It’s finally time for another edition of Efficient Gaming. The efficient gaming list highlights video games that should be rewarding for those that don’t have a lot of spare time to game. We usually showcase games that are fairly modern and feature design elements that are compatible with short gaming sessions. This time around, we’re taking a look at a mix of “AA”, spin-offs and “indie” titles we’ve picked up along the way.
Wiki Link: https://en.wikipedia.org/wiki/Transistor_(video_game) Home Page: https://www.supergiantgames.com/games/transistor/ (The game summary block I previously placed here is being replaced with links. All relevant information, such as available platform, can be obtained on the wiki or game home page.)
Yes, I am recommending a game that originally came out in 2014. Why? Despite all the glowing reviews this game received, I just didn’t get around to it. A few months ago I picked it up during a Steam sale and after playing for just a few hours I came to realize why it was nominated (and won) several awards – simply put, it’s a great game on multiple levels. First, the game is stylistically gorgeous and the visuals do the game a great favor in helping to set the tone (film noir comes to mind). Second, the combat system, which is a loose mix of ARPG elements and turn-based combat, is very fun & rewarding to experience. My favorite aspect of the game is the variety in which the player character’s skills (and sub-skills) can be utilized, allowing for a near endless mix of combat styles. The game is also perfect for short play sessions and isn’t burdened with artificial difficulty barriers. If you haven’t played Transistor yet, go check it out.
Wiki Link: https://en.wikipedia.org/wiki/Insurgency:_Sandstorm Home Page: http://insurgency-sandstorm.com/en
Insurgency: Sandstorm is a modern military FPS. (Yep, another one.) That said, it’s filling a critical gap in the military shooter market, and it does it very well. What sets Insurgency apart from the field, and helps it carve out its own spot in the market, is its close attention to detail and “simulation” mechanics. The big selling point here is how intense, and nerve-racking the experience can feel, especially when bullets are flying. This isn’t Call of Duty and playing it as such will get your soldier injured (or killed) very quickly (most modes have some type of respawn). Two or three bullets is about all it takes to be knocked out of combat. Grenades are deadly. Molotov cocktails will wreck your day. On the other hand, the player can be just as deadly. Enemies are tough but they aren’t bullet sponges, often going down in a couple hits (co-op & PvP).
Most of Insurgency’s gameplay revolves around a team of soldiers (or opposing forces) tasked with a series of events they must complete, such as clearing a house or destroying a weapons cache. Once that task is done it’s on to the next objective until the mission is complete (or lost). There are a variety of mission types that mix up the formula, but for the most part the player is attacking (or defending) an objective of some kind. The intense gameplay is enhanced by an excellent customization system. No matter the soldier-class the player chooses there is an almost absurd amount of options when it comes to choosing how to gear-up. Lastly, the game includes a healthy mix of co-op and PvP (player vs. player) modes. If you’re looking for a more “hardcore” military shooter, I highly recommend this one.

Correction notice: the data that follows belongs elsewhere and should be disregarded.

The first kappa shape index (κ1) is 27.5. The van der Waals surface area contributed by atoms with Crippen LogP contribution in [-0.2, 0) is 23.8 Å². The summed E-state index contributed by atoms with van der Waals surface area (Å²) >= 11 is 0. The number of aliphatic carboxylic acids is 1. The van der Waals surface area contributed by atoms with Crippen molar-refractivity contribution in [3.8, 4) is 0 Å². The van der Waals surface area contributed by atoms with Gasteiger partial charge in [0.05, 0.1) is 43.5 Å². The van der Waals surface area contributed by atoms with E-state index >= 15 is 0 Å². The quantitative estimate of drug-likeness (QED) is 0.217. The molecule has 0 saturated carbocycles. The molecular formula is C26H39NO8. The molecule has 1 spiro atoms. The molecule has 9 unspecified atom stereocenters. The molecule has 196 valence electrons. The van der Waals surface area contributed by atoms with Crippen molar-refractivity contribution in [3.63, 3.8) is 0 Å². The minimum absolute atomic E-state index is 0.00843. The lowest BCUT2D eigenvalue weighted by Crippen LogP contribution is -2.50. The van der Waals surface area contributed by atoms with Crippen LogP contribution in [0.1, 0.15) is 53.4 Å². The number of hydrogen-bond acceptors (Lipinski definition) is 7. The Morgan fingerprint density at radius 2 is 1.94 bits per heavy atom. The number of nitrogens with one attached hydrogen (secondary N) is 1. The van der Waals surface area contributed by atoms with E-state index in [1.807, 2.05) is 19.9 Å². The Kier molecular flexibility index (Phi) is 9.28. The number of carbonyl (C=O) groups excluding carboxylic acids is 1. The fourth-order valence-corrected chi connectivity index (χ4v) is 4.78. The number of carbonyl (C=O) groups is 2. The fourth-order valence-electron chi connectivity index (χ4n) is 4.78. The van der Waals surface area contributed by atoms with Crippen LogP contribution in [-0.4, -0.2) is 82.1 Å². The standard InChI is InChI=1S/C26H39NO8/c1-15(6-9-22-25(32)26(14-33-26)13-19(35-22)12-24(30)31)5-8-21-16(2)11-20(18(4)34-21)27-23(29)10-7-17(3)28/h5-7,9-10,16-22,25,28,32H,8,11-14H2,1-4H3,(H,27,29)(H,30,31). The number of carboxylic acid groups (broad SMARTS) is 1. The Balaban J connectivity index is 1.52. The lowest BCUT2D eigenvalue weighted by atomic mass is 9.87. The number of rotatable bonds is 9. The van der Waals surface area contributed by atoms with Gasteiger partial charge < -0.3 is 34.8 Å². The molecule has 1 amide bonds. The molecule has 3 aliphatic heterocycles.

Wiki Link: https://en.wikipedia.org/wiki/Dota_Underlords Home Page: https://underlords.com/
Once upon a time there was a mod for Dota 2 called DOTA Auto Chess. The mod was so popular it created a genre of games called auto-battlers. That’s all you really need to know for now, in terms of why this game even exists.
An auto-battler is 100% strategy. The player makes strategic choices but doesn’t interact with each battle directly, hence the reason it’s called an auto-battler. So what does the player do here? In a nutshell, the player makes roster choices from a grab bag of “heroes”, each with their own stats & abilities. There are also some treasure rounds where the player can choose an item to enhance one of their roster heroes. The game follows a simple pattern of fight-draft-fight-draft-fight-draft-etc. During each fight round, two player armies are pitted against each other. Win the fight and nothing special happens, lose the fight and your health pool is depleted. Lose too many fights and you’re out. Last player standing wins.
There is a bit more complication to it, but your best bet is to just download it on your mobile device, or check it out on Steam. It’s great for efficient gaming (you could be doing something completely unrelated while playing this game). It’s also 100% free to play since it’s still in early access mode (micro-transactions will be added later). If doing your taxes AND gaming at the same time interests you, go play some DOTA Underlords.
We hope you enjoyed this issue of Efficient Gaming. Do you have a game that is really sparking your interest right now? Do you want to see us add anything to the list? Let us know in the comments or on Twitter. Cheers!